Through the actions Heathcliff pursues throughout the entirety of the novel, it is furtively easy to only see him as a malicious brute. In retrospect, the further along one continues throughout the novel, the more it feels as if Bronte is encouraging readers to hate the protagonist; this, however, is not the case. This is evident from the commencement of the novel, through the author’s vivid depictions of the ways in which Heathcliff was brought upon society, starting from his introduction to the Earnshaws. “They entirely refused to have it (Heathcliff) in bed with them, or even in their room; and I had no more sense, so I put it on the landing of the stairs, hoping it might he gone on the morrow------This was Heathcliff's first introduction to the family” (Bronte 59).
In Wuthering Heights by Emily Brontë, Heathcliff’s strong love for Catherine guides his transformation as a character. While Heathcliff enters the story as an innocent child, the abuse he receives at a young age and his heartbreak at Catherine’s choice to marry Edgar Linton bring about a change within him. Heathcliff’s adulthood is consequently marked by jealousy and greed due to his separation from Catherine, along with manipulation and a deep desire to seek revenge on Edgar. Although Heathcliff uses deceit and manipulation to his advantage throughout the novel, he is never entirely content in his current situation. As Heathcliff attempts to revenge Edgar Linton, he does not gain true fulfillment. Throughout Wuthering Heights, Brontë uses Heathcliff’s vengeful actions to convey the message that manipulative and revenge-seeking behaviors will not bring a person satisfaction.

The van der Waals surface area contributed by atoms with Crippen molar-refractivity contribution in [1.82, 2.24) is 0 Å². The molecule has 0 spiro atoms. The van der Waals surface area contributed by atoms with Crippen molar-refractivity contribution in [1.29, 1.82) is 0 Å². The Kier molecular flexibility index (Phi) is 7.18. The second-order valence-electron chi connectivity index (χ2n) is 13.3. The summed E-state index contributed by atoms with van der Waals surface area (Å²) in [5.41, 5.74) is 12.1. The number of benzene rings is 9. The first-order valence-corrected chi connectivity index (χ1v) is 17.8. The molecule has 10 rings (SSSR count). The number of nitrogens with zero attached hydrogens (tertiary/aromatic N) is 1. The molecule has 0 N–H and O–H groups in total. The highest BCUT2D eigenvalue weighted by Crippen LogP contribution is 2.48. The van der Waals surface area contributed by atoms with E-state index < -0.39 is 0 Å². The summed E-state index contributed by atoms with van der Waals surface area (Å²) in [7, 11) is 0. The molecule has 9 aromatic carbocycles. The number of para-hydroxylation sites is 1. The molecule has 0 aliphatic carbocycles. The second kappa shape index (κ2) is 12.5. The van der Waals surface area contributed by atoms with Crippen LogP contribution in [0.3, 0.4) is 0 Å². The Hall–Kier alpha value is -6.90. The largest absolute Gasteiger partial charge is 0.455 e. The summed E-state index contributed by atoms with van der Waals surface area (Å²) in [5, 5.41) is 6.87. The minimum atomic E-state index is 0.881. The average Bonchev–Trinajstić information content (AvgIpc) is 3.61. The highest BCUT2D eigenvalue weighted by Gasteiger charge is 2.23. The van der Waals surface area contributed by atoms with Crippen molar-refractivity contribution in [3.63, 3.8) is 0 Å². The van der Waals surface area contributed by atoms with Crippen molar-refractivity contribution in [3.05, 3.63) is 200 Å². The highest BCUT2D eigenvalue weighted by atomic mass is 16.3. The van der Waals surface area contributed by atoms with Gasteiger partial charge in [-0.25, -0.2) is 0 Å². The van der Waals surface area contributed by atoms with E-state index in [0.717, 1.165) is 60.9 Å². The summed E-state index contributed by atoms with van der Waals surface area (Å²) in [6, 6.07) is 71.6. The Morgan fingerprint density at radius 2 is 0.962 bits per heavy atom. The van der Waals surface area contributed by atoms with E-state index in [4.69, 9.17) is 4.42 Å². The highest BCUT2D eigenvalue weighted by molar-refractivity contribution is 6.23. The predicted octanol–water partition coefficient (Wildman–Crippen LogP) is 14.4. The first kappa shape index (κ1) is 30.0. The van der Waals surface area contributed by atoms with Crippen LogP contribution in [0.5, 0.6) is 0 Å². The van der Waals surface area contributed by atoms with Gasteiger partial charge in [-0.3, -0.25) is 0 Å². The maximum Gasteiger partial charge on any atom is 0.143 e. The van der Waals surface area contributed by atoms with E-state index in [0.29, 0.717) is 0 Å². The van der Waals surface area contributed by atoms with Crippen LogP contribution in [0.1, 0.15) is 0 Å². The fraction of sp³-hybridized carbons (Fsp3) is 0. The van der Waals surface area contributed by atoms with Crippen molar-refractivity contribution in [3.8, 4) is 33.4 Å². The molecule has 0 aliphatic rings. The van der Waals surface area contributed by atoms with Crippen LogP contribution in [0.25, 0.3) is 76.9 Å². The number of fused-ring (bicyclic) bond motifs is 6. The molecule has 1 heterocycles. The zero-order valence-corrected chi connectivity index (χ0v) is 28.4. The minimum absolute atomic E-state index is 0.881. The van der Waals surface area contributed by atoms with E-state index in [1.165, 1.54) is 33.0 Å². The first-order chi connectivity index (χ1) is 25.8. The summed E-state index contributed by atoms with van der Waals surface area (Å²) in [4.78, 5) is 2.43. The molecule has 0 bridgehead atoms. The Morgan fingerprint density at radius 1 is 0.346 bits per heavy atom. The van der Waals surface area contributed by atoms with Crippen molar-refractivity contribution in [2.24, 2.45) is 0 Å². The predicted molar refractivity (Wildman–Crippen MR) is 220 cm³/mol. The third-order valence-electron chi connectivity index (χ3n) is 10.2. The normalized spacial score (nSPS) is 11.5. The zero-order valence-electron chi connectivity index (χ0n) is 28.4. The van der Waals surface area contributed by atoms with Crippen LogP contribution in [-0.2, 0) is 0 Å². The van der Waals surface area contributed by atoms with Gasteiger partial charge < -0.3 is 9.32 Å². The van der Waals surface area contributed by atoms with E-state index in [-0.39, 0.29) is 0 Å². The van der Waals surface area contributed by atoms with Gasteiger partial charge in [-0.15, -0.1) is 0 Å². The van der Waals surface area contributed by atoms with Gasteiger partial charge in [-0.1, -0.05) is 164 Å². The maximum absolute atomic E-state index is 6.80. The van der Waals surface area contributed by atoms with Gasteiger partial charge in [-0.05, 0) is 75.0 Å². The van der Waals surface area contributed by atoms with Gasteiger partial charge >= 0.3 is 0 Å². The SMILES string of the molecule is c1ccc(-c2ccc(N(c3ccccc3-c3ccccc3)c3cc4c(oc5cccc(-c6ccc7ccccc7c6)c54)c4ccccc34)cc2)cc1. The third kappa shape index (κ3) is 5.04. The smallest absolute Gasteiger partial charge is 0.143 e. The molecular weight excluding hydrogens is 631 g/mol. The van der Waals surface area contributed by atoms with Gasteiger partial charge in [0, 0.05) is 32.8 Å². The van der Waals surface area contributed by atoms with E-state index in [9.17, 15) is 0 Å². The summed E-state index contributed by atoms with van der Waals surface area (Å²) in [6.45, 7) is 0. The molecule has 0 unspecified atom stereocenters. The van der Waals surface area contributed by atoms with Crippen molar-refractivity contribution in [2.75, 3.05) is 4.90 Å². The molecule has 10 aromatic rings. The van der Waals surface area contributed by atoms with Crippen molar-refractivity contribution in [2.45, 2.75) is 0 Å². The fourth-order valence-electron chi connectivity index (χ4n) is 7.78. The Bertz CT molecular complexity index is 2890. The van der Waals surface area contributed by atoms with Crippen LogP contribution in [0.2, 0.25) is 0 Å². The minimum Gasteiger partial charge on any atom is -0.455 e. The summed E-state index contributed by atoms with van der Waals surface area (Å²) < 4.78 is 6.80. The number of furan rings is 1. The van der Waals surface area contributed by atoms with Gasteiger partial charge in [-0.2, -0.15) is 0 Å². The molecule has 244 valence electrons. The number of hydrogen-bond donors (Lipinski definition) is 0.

Heathcliff cried vehemently, "I cannot live without my life! I cannot live without my soul!" Emily Brontë distorts many common elements in Wuthering Heights to enhance the quality of her book. One of the distortions is Heathcliff's undying love for Catherine Earnshaw. Also, Brontë perverts the vindictive hatred that fills and runs Heathcliff's life after he loses Catherine. Finally, she prolongs death, making it even more distressing and insufferable.